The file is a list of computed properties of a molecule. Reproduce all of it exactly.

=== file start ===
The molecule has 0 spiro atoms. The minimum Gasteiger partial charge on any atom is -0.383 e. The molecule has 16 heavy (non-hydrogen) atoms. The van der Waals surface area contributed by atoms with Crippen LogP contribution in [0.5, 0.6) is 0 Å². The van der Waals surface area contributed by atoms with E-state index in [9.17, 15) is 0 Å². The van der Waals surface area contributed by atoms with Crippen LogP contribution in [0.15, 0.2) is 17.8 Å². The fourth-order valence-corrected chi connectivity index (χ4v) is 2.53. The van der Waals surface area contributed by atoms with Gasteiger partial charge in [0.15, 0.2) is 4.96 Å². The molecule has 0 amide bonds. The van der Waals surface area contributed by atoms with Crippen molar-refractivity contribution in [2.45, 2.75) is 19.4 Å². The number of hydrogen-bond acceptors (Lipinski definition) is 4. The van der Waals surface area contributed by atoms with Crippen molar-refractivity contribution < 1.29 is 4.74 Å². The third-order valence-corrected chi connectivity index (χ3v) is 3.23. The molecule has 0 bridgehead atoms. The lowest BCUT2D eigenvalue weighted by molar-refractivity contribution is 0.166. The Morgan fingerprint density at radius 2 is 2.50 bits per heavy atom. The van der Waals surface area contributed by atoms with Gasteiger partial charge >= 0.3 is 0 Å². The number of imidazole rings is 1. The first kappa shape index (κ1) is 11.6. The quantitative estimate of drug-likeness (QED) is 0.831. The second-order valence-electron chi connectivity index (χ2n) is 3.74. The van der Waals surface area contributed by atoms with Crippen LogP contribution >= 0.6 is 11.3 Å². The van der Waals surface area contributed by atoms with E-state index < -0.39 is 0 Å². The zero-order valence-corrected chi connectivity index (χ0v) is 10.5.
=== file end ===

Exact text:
The molecule has 0 spiro atoms. The minimum Gasteiger partial charge on any atom is -0.383 e. The molecule has 16 heavy (non-hydrogen) atoms. The van der Waals surface area contributed by atoms with Crippen LogP contribution in [0.5, 0.6) is 0 Å². The van der Waals surface area contributed by atoms with E-state index in [9.17, 15) is 0 Å². The van der Waals surface area contributed by atoms with Crippen LogP contribution in [0.15, 0.2) is 17.8 Å². The fourth-order valence-corrected chi connectivity index (χ4v) is 2.53. The van der Waals surface area contributed by atoms with Gasteiger partial charge in [0.15, 0.2) is 4.96 Å². The molecule has 0 amide bonds. The van der Waals surface area contributed by atoms with Crippen molar-refractivity contribution in [2.45, 2.75) is 19.4 Å². The number of hydrogen-bond acceptors (Lipinski definition) is 4. The van der Waals surface area contributed by atoms with Crippen molar-refractivity contribution < 1.29 is 4.74 Å². The third-order valence-corrected chi connectivity index (χ3v) is 3.23. The molecule has 0 bridgehead atoms. The lowest BCUT2D eigenvalue weighted by molar-refractivity contribution is 0.166. The Morgan fingerprint density at radius 2 is 2.50 bits per heavy atom. The van der Waals surface area contributed by atoms with Gasteiger partial charge >= 0.3 is 0 Å². The number of imidazole rings is 1. The first kappa shape index (κ1) is 11.6. The quantitative estimate of drug-likeness (QED) is 0.831. The second-order valence-electron chi connectivity index (χ2n) is 3.74. The van der Waals surface area contributed by atoms with Crippen LogP contribution >= 0.6 is 11.3 Å². The van der Waals surface area contributed by atoms with E-state index < -0.39 is 0 Å². The zero-order valence-corrected chi connectivity index (χ0v) is 10.5.